January 21, 2014
Ken Msonda is not exactly my favourite politician. I just do not like the People’s Party (PP) deputy publicity secretary’s quick-fire and tough-talking macho image that he projects to those of us outside PP.
In September last year, I condemned his declaration of war on DPP and vow to avenge violent acts after an incident in Mulanje where two houses belonging to PP members were burnt down.
I thought the war cry was misguided and pointed out to Msonda that those who will fight in the trenches to fulfil his latest pastime will not be his children but those of the poor people, something I called a great injustice to the youth of Malawi who are called upon to do dirty jobs of politicians for a pittance.
But I must give it to Msonda this time around. Since that incident he seems to have redeemed himself in a remake of his image and has generally avoided putting his foot into the mouth. He even took part in a PP primary election in Rumphi East Constituency which he lost to Kamlepo Kalua.
And after a couple of weeks protesting the results due to what he termed as irregularities, Msonda has caved in and recognised Kamlepo as a bonafide winner, something which leads me to the curse of primaries.
You would think that when one agrees to go into them, one signs up that they will abide by the results even if they go against them as Msonda has done, belated it maybe.
Yet, the fact that many losers in primary election prefer to run as independents, in exercise of their undisputable constitutionally guaranteed right, to me, is an indication that our parties are just rag-tag organisations consisting of a collection of individuals that have nothing in common by way of ideology, beliefs and development plan for this country but are bound together by their collective pursuit of power for personal gains.
If ideology took precedent, losers would stick around and support the system to achieve the predetermined goals of their parties. But this is Malawi where higher values are in short supply and our politicians do not learn.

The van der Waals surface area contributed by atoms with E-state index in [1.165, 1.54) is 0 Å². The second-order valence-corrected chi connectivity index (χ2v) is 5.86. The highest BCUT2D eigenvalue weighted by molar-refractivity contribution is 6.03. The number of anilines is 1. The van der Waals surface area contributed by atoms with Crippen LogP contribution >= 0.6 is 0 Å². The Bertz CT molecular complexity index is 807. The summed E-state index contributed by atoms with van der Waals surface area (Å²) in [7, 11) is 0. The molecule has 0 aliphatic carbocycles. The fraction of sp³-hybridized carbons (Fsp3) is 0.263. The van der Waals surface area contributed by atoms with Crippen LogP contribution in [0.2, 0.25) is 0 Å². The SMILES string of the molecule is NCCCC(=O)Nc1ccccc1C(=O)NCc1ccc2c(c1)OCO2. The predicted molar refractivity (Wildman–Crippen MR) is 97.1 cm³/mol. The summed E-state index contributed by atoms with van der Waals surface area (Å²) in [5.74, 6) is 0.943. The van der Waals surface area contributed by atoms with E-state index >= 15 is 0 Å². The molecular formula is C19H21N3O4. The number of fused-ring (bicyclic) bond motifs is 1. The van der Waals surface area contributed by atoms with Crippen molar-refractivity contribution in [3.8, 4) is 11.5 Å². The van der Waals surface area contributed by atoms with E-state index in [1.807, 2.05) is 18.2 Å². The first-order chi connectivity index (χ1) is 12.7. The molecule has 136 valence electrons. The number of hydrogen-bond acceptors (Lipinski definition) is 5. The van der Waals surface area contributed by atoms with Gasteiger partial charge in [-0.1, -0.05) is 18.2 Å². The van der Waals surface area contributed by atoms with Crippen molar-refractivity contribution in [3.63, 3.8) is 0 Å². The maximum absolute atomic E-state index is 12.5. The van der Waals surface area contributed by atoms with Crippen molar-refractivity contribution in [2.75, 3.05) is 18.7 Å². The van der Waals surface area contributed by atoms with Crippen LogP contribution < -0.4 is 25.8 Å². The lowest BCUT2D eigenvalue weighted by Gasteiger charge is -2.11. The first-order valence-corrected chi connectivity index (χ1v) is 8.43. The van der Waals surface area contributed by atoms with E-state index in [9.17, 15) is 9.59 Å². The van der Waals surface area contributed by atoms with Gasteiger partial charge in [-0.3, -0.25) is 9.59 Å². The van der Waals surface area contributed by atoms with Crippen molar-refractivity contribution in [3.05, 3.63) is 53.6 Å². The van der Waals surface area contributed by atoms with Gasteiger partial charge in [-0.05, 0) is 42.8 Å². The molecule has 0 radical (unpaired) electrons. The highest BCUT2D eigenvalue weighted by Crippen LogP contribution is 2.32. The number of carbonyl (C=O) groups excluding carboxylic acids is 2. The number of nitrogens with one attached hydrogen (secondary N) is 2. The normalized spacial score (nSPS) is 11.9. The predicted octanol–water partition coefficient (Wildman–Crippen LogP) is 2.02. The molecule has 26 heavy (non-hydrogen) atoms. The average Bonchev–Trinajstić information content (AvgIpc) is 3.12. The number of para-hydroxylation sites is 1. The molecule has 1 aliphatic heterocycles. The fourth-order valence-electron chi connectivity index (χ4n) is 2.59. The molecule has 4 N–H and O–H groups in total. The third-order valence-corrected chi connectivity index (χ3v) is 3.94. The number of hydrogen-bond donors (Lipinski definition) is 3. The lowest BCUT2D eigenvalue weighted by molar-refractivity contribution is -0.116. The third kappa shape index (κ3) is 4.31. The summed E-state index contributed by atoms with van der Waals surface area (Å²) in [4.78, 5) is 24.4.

Imagine four months before a general election, parties are still fumbling for manifestos yet their leaders are on the road everyday some emphasising historical mundane issues instead of talking about things that matter to Malawians.
Take MCP, for example. I hear until today, they use the pre-multiparty democracy slogan that still talks of founding president the late Hastings Kamuzu as life president of this country.
I also hear and read that the party presumptive presidential candidate, Lazarus Chakwera, never gets tired of telling his audience how great Kamuzu was to this country without acknowledging that this man’s legacy has two sides and that any fair romanticism with him must fairly acknowledge that.
While Kamuzu is a hero who had standards for this country to some people, to others he was a menace and sat at the head of a government that systematically oppressed Malawians, sending so many of them to their early graves and scores into exile merely for disagreeing with him.
Besides, children born after 1994 and do not know a thing about Kamuzu and do not want to know about him, will vote for the first time. Their worry is the future not the romanticism about some dictator who oppressed their parents and grandparents with reckless abandon. Anybody who wants this huge chunk of votes cannot afford to waste their time with praises of some old leader, dead and buried in a mausoleum in Lilongwe.
I thought this is basic information to MCP but apparently it is not. But in all fairness, it is not only MCP that is throwing useless banter and chaff into the public discourse that do nothing to show what plans they have for this nation.
Maybe they have nothing and yet they want Malawians to give them power. It is sad for our democracy.